Patients with shooting pain that starts in the lower back and radiates down one leg may be suffering from a very common condition called sciatica. It occurs when the sciatic nerve that runs down the back of each leg is compressed or injured, causing pain along the nerve. Spinal stenosis (a narrowing of the spinal canal), a herniated disc, or bone spur on the spine can all press on the sciatic nerve and cause the pain of sciatica. Sciatica symptoms can range from annoying (a leg that feels like it’s constantly asleep) to severe (debilitating pain that makes it difficult to stand, sit, lay down, or walk). While many cases self-resolve, others may linger for years and even lead to other problems such as incontinence.
Symptoms of Sciatica
Pain that starts in the lower back on one side and radiates down the back of a leg is the classic hallmark of sciatica. The discomfort can manifest nearly anywhere along this pathway but typically occurs along the lower back, buttock, hamstring, and into the calf muscle.
The sensations can vary wildly, from a mild burning sensation to an excruciating electric-shock feeling. It may worsen when a person sneezes or coughs, and just sitting can aggravate the condition. It almost always affects just one side of the body.
Mild sciatica often goes away on its own, but moderate to severe sciatica may last much longer and symptoms may worsen until its underlying cause is treated.
Causes of Sciatica
When the sciatic nerve gets pinched or compressed from a condition like spinal stenosis, a herniated disc, or bone spur on the spine, it can manifest as sciatic pain.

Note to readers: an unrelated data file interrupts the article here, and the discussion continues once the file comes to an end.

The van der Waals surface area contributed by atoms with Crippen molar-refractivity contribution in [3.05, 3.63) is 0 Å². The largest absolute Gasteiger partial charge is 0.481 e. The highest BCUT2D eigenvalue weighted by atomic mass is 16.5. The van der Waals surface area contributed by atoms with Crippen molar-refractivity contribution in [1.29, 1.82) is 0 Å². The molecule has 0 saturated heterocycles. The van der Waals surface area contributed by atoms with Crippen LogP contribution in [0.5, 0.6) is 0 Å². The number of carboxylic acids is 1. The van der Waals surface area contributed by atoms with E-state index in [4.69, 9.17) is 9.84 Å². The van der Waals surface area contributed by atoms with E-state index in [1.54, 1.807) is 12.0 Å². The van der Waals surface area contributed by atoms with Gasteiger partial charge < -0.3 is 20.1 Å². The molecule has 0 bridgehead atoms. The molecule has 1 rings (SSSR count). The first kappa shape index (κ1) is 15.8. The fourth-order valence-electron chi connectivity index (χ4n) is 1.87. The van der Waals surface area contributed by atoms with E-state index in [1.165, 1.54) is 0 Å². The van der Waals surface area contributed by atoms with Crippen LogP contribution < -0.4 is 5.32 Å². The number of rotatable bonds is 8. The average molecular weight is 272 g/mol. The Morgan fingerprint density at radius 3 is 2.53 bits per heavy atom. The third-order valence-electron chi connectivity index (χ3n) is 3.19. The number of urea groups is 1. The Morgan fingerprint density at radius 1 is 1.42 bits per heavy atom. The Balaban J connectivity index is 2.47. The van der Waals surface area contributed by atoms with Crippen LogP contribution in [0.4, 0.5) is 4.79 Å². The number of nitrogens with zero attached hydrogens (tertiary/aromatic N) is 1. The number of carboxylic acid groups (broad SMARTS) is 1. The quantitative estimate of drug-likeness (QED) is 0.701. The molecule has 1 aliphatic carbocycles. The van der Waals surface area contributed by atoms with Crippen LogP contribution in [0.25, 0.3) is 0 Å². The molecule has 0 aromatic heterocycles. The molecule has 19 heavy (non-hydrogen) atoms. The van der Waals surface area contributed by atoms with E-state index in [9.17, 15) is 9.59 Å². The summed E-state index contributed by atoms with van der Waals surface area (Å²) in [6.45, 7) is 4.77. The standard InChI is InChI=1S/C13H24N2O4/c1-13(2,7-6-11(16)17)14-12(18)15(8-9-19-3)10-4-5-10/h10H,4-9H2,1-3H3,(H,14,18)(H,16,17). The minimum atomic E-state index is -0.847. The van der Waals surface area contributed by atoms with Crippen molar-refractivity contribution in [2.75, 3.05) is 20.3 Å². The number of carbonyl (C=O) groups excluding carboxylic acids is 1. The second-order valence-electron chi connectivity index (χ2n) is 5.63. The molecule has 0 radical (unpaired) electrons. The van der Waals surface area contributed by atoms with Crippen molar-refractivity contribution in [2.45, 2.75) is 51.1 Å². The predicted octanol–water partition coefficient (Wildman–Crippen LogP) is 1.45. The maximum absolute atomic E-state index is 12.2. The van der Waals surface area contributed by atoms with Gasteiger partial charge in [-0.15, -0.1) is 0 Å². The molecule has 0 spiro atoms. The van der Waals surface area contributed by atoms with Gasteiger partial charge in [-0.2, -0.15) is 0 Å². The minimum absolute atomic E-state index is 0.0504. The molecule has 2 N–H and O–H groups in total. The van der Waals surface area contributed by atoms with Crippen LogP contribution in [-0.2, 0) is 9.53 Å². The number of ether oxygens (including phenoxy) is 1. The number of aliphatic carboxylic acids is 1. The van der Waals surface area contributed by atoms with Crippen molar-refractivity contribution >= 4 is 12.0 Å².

Factors that increase the likelihood of sciatica pain are age-related changes in the spine and being obese or overweight, which places additional stress on the spine. Jobs that require substantial amounts of back twisting, carrying heavy loads, and driving for prolonged periods of time can aggravate your symptoms. Prolonged periods of sitting or leading a sedentary lifestyle may increase your risk of developing sciatica, as can having diabetes or certain inflammatory conditions.
Prevention of Sciatica
If sciatica has recently begun troubling you, participating in an exercise regimen can help strengthen your core muscles, enough to help alleviate spinal pressure and reduce your nerve-pain symptoms. Maintaining proper posture while seated and taking breaks when sitting for long periods of time can help.
Pay attention to your body. If you are forced to stand for long periods, rest your foot on a stool periodically. Or, when lifting a heavy object, be certain to bend at the knees and lift with the legs; holding the object closer to your body will prevent additional strain and stress.
An X-ray can help identify what is causing compression of the sciatic nerve. If X-rays are inconclusive, an MRI may be ordered that can reveal details like the presence of herniated discs. A CT scan with contrast will circulate around the spinal structures and cavities showing any type of nerve impingement. Finally, electromyography or EMG will measure the electrical impulses as they travel through the nerve and the speed with which muscles react. This can confirm if the extent of the compression.
Sciatica pain is no picnic. If you think you are experiencing sciatic pain, contact the team at Balcones Pain Consultants by calling (512) 834-4141 or request an appointment now and make your sciatic issues a thing of the past.